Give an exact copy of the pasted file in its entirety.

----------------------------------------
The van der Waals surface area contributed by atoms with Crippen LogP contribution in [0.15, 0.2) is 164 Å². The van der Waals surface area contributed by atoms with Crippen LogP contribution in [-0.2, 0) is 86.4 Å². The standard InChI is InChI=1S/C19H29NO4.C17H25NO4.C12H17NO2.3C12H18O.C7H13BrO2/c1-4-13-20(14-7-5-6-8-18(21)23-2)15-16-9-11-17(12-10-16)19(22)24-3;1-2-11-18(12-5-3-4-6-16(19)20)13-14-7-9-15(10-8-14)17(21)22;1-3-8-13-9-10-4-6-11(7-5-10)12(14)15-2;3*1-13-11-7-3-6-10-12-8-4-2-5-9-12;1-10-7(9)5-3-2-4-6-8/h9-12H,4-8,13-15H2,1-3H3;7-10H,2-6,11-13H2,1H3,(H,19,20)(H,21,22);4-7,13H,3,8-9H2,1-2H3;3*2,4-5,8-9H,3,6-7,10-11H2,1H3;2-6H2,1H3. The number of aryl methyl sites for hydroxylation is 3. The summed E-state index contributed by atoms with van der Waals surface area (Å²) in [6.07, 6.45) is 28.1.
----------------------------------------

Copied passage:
The van der Waals surface area contributed by atoms with Crippen LogP contribution in [0.15, 0.2) is 164 Å². The van der Waals surface area contributed by atoms with Crippen LogP contribution in [-0.2, 0) is 86.4 Å². The standard InChI is InChI=1S/C19H29NO4.C17H25NO4.C12H17NO2.3C12H18O.C7H13BrO2/c1-4-13-20(14-7-5-6-8-18(21)23-2)15-16-9-11-17(12-10-16)19(22)24-3;1-2-11-18(12-5-3-4-6-16(19)20)13-14-7-9-15(10-8-14)17(21)22;1-3-8-13-9-10-4-6-11(7-5-10)12(14)15-2;3*1-13-11-7-3-6-10-12-8-4-2-5-9-12;1-10-7(9)5-3-2-4-6-8/h9-12H,4-8,13-15H2,1-3H3;7-10H,2-6,11-13H2,1H3,(H,19,20)(H,21,22);4-7,13H,3,8-9H2,1-2H3;3*2,4-5,8-9H,3,6-7,10-11H2,1H3;2-6H2,1H3. The number of aryl methyl sites for hydroxylation is 3. The summed E-state index contributed by atoms with van der Waals surface area (Å²) in [6.07, 6.45) is 28.1.